January 18, 2007

Engineering the path took a lot of twists and turns

  • Trail makes the grade after placement of 215,000 cubic yards of fill
    Magnusson Klemencic Associates


    Seattle’s Olympic Sculpture Park is a visionary architectural achievement blending building and site design to an extent few projects achieve or even attempt. Luckily, the Seattle Art Museum recognized the genius of Weiss/Manfredi’s concept of a strollable park on Seattle’s steep waterfront, since the built form is virtually identical to the original inspiration.

    Weiss/Manfredi engaged the team to design a “building/site system,” starting with a vision of folds of earth that guide a visitor’s journey down a continuously sloping, 2,200-foot-long Z-path, revealing artwork along the way. The “how” part of the engineering was secondary: “This is where the land needs to cross the street — now let’s design a bridge to achieve that.”

    Examples of the fruits of this collaboration follow.

    A soil-rentention twist

    For the architect’s Z-path vision to be successful, a 50-foot elevation change had to feel effortless, and two bridge crossings needed to virtually disappear into their surroundings. There was only one problem: the entire length of the proposed path hovered in mid-air, up to 32 feet above the existing grade!

    Images courtesy MKA
    A conventional mass-concrete approach for the park’s retention system (left) would have proven costly and difficult to build on the site’s settlement-prone soils. Engineers opted instead for a mechanically stabilized earth system with custom fascia.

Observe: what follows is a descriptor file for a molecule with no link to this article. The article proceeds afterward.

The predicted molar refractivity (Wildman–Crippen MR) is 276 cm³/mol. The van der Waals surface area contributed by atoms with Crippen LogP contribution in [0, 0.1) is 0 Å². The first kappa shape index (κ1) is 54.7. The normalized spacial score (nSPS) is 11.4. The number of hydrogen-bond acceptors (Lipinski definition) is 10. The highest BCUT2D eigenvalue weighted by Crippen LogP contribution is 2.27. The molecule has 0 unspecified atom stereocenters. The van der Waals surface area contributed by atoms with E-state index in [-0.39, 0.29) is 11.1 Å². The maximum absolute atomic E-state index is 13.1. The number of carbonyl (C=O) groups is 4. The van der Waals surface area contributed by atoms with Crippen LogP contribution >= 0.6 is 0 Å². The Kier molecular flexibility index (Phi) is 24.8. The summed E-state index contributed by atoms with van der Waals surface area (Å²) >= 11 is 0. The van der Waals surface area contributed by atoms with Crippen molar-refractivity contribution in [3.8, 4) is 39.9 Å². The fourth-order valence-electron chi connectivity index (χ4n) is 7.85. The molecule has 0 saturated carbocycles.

Some 215,000 cubic yards of dirt (equivalent to a 100-foot-deep, full-city-block excavation) had to be imported to create the path and park.

    To keep that dirt from spilling onto adjacent streets, railroad tracks, etc., more than 50,000 square feet of retaining walls up to 36 feet high were needed, distributed throughout the site. Yet Weiss/Manfredi wanted artistic-looking walls that were battered back, not vertical, to mimic the folds of the ground and minimize any canyon effect.

    Additionally, the underlying soils were settlement prone: traditional retaining walls would require support on deep — and very expensive — pile foundations unless a new system was developed that could tolerate soil movement.

    MKA’s answer put a new twist on a common earth-retaining approach. Mechanically stabilized earth (MSE) systems, frequently used for freeway embankments, employ layers of geotextile fabric to strengthen earth fills, with small precast concrete fascia units forming the finished face.

    Mechanically stabilized earth is a flexible system that can settle over time without cracking, which could happen with a common cast-in-place retaining wall.

    The approach maximized a little-known fact about this retaining system: the geotextile layers do all the work. In fact, the layers can fully support a tall embankment without any fascia.

    While MSE vendors typically supply the geotextile and fascia units together as a complete system, the system this time was decoupled, leveraging the cost-effective benefits of mechanically stabilized earth while covering it with artistic, custom-designed, full-height precast panels instead of small units.

    This innovative yet simple approach was adaptable to any wall height or angle, easily constructed and economical.

    The downward path

    To prevent a 2-foot ‘bridge bump’ from interrupting the park’s downward slope (left), the concrete bridge abutment was cantilevered to shorten and narrow the girder. Designers also shortened the bridge, reduced the soil depth and negotiated clearances with BNSF Railway.

    The park’s two bridge crossings, over Elliott Avenue and the Burlington Northern Santa Fe tracks, dictated key Z-path elevations. The bridge elevations were a summation of code-mandated vertical clearance requirements, bridge structure depth and planting soil depth.